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- Oral Health Advocates Lobby Provincial Government to Make Good on Promise to Extend Dental Coverage to Adults -

Local oral health advocates are encouraging the Ontario government to move ahead now with its promise to provide publicly-funded dental coverage for adults who need it.

The Northumberland Oral Health Coalition is joining with the Kawartha-Haliburton-Brock chapter of the Ontario Oral Health Alliance to ask the provincial government to speed up its plans to extend publicly-funded dental programs to low-income adults and seniors. In last year’s provincial budget, Ontario Liberals made a commitment to extend such dental programs to low-income adults by 2025.

Oral health advocates like Anna Rusak want that promise to become a reality during the government’s current four-year mandate.

“We need to see this happen sooner than 2025,” says Rusak, an oral health coalition member and Health Promoter with the Haliburton, Kawartha, Pine Ridge District Health Unit. “Currently, many adults suffer from dental pain and infection because they cannot afford to get treatment. To make them wait longer is totally unfair.”

The local oral health coalition has made its request known in letters sent recently to Ontario Premier Kathleen Wynne and Health and Long-Term Care Minister Dr. Eric Hoskins, as well as local MPPs Lou Rinaldi (Northumberland-Quinte West) and Laurie Scott (Haliburton-Kawartha Lakes-Brock).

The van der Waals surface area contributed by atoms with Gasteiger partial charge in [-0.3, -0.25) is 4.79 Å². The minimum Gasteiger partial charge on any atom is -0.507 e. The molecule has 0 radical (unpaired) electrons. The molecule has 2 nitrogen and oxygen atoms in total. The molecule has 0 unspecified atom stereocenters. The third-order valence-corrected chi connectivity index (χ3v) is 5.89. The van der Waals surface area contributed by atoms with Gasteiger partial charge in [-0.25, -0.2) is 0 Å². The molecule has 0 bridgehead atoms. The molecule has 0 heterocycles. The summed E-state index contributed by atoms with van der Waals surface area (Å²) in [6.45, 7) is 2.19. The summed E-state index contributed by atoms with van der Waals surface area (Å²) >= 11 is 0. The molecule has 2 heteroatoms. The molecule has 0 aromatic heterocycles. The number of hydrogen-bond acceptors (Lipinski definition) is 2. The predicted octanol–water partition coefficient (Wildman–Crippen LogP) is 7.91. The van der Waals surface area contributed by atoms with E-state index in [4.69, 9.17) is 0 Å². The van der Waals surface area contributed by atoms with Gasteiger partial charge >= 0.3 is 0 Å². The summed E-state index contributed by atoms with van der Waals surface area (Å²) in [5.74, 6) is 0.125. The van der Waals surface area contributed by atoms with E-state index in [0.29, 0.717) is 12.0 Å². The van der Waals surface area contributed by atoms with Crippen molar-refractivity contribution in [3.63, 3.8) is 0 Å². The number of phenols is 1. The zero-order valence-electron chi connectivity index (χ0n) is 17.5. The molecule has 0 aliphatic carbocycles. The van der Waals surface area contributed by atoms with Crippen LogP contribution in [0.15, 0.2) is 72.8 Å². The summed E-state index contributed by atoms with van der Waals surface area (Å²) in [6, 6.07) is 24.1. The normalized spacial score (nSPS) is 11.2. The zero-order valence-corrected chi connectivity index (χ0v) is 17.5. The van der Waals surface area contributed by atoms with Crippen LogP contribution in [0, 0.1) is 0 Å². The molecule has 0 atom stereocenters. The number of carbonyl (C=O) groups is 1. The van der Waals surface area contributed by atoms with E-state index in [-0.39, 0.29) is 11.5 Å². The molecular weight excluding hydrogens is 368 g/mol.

Local residents are also being asked to lend their voices to the cause by sending an e-cardto Ontario’s health minister. The e-card campaign is a province-wide effort to sell the Ontario government on the merits of introducing public dental programs to low-income adults and seniors now, rather than in 10 years’ time.

“Investing in publicly-funded programs for adults that would pay for urgent dental treatment in community-based clinics would save money in the long run,” Rusak says. “It would prevent needless and expensive visits to the hospital emergency room that only tie up valuable health care recourses.”

Rusak cites statistics obtained from the Ontario Ministry of Health and Long-Term Care for 2012 that found 599 visits were made to hospital emergency rooms (ERs) in Cobourg and Campbellford for oral health issues. Of these hospital visits, nearly three-quarters – roughly 450 visits – were considered less urgent and could have been managed elsewhere in the community.

In hospitals in Lindsay, Minden and Haliburton, 1,187 visits were made to hospital ERs in 2012 for oral health issues. Again, most of these visits were considered less urgent and could've been managed elsewhere in the community.

According to Rusak, the Ontario government has made considerable strides in improving access to dental treatment for children and youth from low-income families. At present however, the vast majority of publicly-funded programs in Ontario that pay for oral care are limited to youth ages 17 years and under.

“That means adults and seniors who need dental care, but cannot afford to see a dentist, are falling through the cracks,” Rusak says. “These individuals should not face age discrimination, and need to be given the same access to dental treatment as the government currently provides children and youth.”


For media inquiries, contact:

Anna Rusak, Oral Health Promoter, HKPR District Health Unit, (905) 885-9100 or toll-free: 1-866-888-4577.

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«February 2019»